The White House and the heads of the intelligence committees in Congress are rejecting a plea for clemency by National Security Agency-contractor-turned-fugitive Edward Snowden.
Federal officials say they are retooling aspects of the nation’s security clearance system, including the process of re-evaluating the behavior of employees and contractors who have access to sensitive information, according to testimony at a Senate hearing Thursday.
He gave more surveillance power to U.S. government spies, railed against civil liberties advocates who warned about privacy abuses, and famously shut down a 2005 hearing to silence critics.
Secretary of State John Kerry went to Europe to talk about Mideast peace, Syria and Iran. What he got was an earful of outrage over U.S. snooping abroad.
A recent survey found that the majority of people in the United States are not especially concerned about spying conducted by the government.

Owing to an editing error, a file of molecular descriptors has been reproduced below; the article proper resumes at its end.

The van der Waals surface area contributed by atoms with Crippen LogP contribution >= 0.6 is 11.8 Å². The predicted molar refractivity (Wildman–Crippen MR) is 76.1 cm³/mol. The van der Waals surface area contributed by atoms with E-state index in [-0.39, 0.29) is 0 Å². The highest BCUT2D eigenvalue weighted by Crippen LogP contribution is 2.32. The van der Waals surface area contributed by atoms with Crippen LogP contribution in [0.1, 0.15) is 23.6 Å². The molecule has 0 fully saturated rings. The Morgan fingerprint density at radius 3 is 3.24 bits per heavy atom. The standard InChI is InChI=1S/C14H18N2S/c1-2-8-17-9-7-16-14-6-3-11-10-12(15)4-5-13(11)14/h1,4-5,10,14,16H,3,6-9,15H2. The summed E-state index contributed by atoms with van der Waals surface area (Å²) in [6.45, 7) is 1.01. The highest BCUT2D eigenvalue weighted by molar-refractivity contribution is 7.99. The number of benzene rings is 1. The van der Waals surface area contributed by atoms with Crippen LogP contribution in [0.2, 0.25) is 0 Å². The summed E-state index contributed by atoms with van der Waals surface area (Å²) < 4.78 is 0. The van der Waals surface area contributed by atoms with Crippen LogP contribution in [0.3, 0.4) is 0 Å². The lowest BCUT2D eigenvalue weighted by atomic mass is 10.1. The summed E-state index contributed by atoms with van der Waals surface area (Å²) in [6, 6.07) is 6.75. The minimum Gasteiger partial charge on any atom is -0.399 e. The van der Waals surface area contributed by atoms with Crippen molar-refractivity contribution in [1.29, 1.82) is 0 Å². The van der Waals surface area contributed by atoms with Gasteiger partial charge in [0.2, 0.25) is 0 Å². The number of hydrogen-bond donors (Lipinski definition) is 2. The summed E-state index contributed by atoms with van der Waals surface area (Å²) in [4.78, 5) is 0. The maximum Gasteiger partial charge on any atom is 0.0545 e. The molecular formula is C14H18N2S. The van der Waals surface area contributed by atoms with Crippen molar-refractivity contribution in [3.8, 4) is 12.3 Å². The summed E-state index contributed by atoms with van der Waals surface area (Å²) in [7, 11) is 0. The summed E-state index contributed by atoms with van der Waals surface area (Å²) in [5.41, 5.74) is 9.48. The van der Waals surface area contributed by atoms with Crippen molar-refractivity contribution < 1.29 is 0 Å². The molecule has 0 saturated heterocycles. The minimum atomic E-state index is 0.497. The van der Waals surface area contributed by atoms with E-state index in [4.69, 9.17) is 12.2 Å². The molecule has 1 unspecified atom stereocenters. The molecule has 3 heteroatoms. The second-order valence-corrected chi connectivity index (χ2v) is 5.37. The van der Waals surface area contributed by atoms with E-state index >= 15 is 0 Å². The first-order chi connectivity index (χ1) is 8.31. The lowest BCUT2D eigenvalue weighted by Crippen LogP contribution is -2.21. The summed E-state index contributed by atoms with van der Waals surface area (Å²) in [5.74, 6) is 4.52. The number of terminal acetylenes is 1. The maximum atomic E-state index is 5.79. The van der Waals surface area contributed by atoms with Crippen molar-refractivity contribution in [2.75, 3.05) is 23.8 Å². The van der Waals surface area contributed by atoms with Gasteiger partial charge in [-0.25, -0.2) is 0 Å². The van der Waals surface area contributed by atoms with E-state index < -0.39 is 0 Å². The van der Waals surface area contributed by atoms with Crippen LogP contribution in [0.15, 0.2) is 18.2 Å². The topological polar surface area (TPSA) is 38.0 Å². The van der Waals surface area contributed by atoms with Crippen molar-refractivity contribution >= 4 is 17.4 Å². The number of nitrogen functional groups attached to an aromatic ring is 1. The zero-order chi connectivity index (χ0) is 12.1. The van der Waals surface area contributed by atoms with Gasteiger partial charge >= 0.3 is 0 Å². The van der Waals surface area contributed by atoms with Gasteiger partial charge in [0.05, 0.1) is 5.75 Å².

The journalist behind stories about the National Security Agency’s global spy program promised Monday that there are many more to come, including details about the United States spying on its own citizens.
The draft regulation was beefed up after Edward Snowden’s leaks about allegedly widespread U.S. online snooping to include even more stringent privacy protection and stiff fines for violations. The legislation is poised to have significant implications for U.S. Internet companies, too.
The father of former National Security Agency systems analyst Edward Snowden arrived in Moscow Thursday morning to meet with his son who has received asylum in Russia and has been living at a secret location.
National Security Agency chief Gen. Keith Alexander revealed Wednesday that his spy agency once tested whether it could track Americans’ cell phone locations, in addition to its practice of sweeping broad information about calls made.
The nation’s top intelligence official on Thursday sidestepped questions from a senator about whether the National Security Agency has ever used Americans cellphone signals to collect information on their whereabouts that would allow tracking of the movements of individual callers.